By being selective on who gets taken on for training and offering training modules out of hours the Trust has been able to recruit a cadre of people more representative of the demographic and ethnic make-up of the local community; and with the skills and motivation to draw in other voices, particularly from less privileged and marginalised groups. The Patient leaders are paid expenses but work on a voluntary basis and feedback on their work has been very positive, Herring said.
The economics of co-produced care
But neither positive feedback nor a belief that co-production “is the right thing to do” will guarantee ongoing financial support for initiatives, warned Daniel Farag, director of Nesta’s Health Lab. “While we know that people powered health is the only sustainable way forward for a health system in crisis, clinical commissioning groups want to know what cost savings they can expect from investing in training patient leaders, providing peer to peer support, health coaching and so on. We need to show value for money. “Evidence that this is the case is accumulating, he said. “The estimated annual net savings from implementing peer support and self-management education in the ‘Realising the Value’ programme, was £4.5bn.”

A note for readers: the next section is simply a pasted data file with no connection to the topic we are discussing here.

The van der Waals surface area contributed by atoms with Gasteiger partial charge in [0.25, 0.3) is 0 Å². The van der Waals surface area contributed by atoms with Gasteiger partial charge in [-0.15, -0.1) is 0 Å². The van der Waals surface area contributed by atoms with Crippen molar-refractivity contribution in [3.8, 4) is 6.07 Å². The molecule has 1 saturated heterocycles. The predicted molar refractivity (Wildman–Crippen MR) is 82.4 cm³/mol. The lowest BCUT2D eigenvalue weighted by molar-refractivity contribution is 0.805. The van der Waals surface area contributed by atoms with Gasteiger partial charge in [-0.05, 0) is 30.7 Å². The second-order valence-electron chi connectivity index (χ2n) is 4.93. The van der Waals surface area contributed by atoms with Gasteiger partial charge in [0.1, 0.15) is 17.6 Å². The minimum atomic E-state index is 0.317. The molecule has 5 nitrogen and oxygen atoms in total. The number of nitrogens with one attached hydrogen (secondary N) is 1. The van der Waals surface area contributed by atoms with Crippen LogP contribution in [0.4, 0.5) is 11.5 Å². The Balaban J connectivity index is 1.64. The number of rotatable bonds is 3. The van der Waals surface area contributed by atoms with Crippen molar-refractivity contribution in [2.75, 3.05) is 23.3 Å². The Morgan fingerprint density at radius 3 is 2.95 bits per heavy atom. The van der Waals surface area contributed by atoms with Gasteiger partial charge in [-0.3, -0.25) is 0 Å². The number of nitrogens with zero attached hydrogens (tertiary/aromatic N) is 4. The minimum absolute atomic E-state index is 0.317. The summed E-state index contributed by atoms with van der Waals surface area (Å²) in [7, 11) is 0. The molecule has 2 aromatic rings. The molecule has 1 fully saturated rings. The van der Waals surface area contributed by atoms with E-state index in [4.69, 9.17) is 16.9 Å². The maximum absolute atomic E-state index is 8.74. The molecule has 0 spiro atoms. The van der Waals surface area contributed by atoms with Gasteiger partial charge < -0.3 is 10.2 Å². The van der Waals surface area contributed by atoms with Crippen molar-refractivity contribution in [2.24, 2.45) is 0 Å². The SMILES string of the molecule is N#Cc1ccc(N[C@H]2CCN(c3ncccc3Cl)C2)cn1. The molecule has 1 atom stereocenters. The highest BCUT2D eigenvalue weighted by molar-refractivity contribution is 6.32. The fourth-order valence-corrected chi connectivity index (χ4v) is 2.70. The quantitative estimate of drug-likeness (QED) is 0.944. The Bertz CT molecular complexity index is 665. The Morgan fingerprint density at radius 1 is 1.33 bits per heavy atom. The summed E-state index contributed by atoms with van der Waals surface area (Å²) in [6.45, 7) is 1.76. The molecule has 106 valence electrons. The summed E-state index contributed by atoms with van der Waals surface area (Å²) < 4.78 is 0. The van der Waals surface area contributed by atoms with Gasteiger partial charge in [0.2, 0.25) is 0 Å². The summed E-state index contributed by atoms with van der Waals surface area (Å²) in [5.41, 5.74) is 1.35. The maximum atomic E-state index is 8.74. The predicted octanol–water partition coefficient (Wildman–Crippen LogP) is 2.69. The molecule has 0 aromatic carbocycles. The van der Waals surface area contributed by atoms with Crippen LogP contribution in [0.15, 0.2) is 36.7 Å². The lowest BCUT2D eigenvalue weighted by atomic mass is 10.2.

As working with patients has become the direction of travel and its cost saving potential evident, commercial companies are stepping in. WEGO Health is a digital broker which connects what they term “expert” patients with the many organisations now seeking them. It offers patients advice on how to grow their online presence and also leadership training courses.
The fact they have around 100 000 patients on their books is testimony that patients are not only keen to use their experience to help others. With lives disrupted by illness, many have to rethink livelihoods too.
Tessa Richards, The BMJ